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Security Industry Worries about Net Neutrality Repeal

AT&T, Comcast and other ISPs own security and surveillance businesses. Will they favor their own businesses when it comes to bandwidth allocation?

Rodney Bosch

The alarm industry’s hard-won lobbying efforts to include anti-competitive protection from former Bell companies in the Telecommunication Act of 1996 is now considered central to fending off potential threats by Internet service providers (ISPs) following the repeal of net neutrality regulations.

The sweeping Telecom Act, which deregulated the telephone industry, included key alarm monitoring service safeguards in section 275 — the only section in the Act written for a specific industry. A main dictate required local exchange carriers that offered alarm monitoring services to provide non-affiliated companies the same network services it provided for their own monitoring operations.

Other key requirements in the section included rules that prevented carriers from subsidizing their alarm monitoring; prohibited carriers from using the alarm industry’s data; and directed the FCC to establish an expedited procedure for receipt and review of a complaint.

The Alarm Industry Communications Committee (AICC), led by its chairman Lou Fiore, has long coordinated industry interaction with Congress and the FCC on such issues.

“We have been advocating currently that section 275 still would be relevant; however, we wanted it to affect the ISPs, not the old Bell operating companies. We wanted to modernize the language,” Fiore tells CE Pro sister publication Security Sales & Integration. “In affect, the FCC sort of listened. They did not repeal 275. It is still in affect although it is muted by the fact it is referring to companies that really don’t exist any longer.”

With its net neutrality repeal on Dec. 14, the FCC wiped out a set of regulations passed in 2015 that prohibited broadband companies from blocking websites, slowing connection speeds or speeding up content for businesses that pay for faster delivery to customers.

To enforce the rules, the then Democratic-led FCC classified broadband similar to more highly regulated utilities — such as landline phones and electricity — under Title II of the Communications Act of 1934. The rules change was a welcome development for the security industry, which maintains that net neutrality is needed to protect current and future video services offered over the Internet.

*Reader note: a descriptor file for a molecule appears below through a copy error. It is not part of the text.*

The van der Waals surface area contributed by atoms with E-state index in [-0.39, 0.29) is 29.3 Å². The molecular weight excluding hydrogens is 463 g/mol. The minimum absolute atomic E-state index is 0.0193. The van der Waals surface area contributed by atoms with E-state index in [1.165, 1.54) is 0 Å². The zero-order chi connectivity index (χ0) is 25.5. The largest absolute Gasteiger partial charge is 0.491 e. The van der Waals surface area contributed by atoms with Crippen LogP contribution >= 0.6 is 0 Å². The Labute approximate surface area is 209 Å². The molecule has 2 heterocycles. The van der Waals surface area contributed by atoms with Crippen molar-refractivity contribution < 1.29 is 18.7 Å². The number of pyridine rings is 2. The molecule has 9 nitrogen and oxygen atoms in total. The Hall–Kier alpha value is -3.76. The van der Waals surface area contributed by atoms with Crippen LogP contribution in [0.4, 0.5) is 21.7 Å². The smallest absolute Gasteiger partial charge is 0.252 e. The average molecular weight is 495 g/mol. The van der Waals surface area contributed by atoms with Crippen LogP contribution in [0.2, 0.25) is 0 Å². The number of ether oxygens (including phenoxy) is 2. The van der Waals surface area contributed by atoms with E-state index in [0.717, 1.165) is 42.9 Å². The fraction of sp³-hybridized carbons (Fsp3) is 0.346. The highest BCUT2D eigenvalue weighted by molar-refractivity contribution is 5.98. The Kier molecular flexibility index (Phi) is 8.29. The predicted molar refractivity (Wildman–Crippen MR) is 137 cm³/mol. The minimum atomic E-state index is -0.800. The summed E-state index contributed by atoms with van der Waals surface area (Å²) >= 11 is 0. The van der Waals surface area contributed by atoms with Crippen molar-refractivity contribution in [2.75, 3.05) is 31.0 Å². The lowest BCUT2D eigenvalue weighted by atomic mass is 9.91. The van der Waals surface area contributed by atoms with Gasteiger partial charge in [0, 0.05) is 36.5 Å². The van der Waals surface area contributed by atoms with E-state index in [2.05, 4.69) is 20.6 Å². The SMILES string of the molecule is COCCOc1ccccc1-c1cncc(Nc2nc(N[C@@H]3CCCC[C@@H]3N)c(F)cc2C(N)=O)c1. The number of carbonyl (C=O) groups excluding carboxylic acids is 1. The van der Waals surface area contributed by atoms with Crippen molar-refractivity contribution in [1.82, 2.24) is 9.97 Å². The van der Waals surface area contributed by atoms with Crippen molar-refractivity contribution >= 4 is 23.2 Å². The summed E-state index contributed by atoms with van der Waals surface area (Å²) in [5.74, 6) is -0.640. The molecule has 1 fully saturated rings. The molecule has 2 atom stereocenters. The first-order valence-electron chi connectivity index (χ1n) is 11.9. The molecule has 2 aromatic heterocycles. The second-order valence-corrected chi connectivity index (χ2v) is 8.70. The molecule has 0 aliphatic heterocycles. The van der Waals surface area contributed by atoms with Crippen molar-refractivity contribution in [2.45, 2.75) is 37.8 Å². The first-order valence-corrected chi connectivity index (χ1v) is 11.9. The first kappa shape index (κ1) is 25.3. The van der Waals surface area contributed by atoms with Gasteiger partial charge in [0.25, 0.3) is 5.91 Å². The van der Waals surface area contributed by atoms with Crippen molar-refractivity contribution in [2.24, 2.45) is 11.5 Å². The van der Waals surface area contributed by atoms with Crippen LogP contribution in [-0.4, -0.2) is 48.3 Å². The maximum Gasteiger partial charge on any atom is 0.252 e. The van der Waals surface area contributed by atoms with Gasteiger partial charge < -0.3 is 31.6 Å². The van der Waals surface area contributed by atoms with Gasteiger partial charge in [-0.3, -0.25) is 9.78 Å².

In the wake of the repeal, security industry stakeholders, like other net neutrality advocates, are leery of ISPs eventually introducing paid prioritization — the concept that a telecommunications company could charge an additional fee to transport certain forms of content at a higher speed through its network.

Broadband firms such as AT&T, Charter Communications and Comcast, among other ISPs, have said they have no plans to offer paid prioritization, although some have reportedly laid the groundwork for it in recent months. For years, Comcast’s net neutrality web page stated the company would not prioritize Internet traffic. However, that declaration disappeared the day the FCC unveiled its intent to repeal net neutrality rules, according to multiple news reports.

Comcast, however, did post on Dec. 13 a strongly-worded affirmation of its commitment to an open Internet and net neutrality on its corporate website.

“We have repeatedly stated, and reiterate today, that we do not and will not block, throttle, or discriminate against lawful content,” the statement reads. “These fundamental tenets of net neutrality are also key components of our core network and business practices — they govern how we run our Internet business.”

AT&T Advocated Wiping Out Section 275

So, is section 275 alone the industry’s proverbial silver bullet to stave off unfair discrimination in the marketplace? No, but it does provide grist for the eventual cannon fodder the industry could ultimately go to battle with against an ISP that brings anti-competitive practices to the channel.

In fact, the industry is fortunate the net neutrality repeal didn’t kill section 275 altogether. Despite pleas by AT&T and other providers to eliminate the rules, those protections for the alarm industry remain intact.

“There are some areas where we are going to want a legislative fix to strengthen and shore up section 275, but we really dodged a bullet because AT&T asked the FCC to forbear from all of Title II regulation,” says Ben Dickens, an AICC attorney. “It could have meant that section 275 would have been wiped off the books. And then we would be like anybody else out there without any protection against predatory behavior.”

Various net neutrality proponents across the nation are preparing to sue the FCC to preserve the new rules. AICC is studying its options to possibly become involved in some form of litigation, Dickens says.

“There are some groups like AARP and Consumers Union that may appeal the FCC’s order to the U.S. Court of Appeals in D.C. We’ll see what they do and how they intend to do it, and we may join the appeal,” he says.

Dickens explains that initially 2018 was not going to be a legislative year for telecomm issues to be deliberated in Congress. That all changed with the FCC repeal. Now some Democrats are pushing legislation that would prevent the new rules from going into effect. This development opens the door for AICC to lobby Congress anew and seek amendments to nondiscrimination safeguards in section 275 that extend to ISPs.

“I would have preferred the FCC kept net neutrality, but now that it has swept it off the books we still have an important weapon in section 275 to fight discrimination,” Dickens says, “and we also have a very good lobbyist.”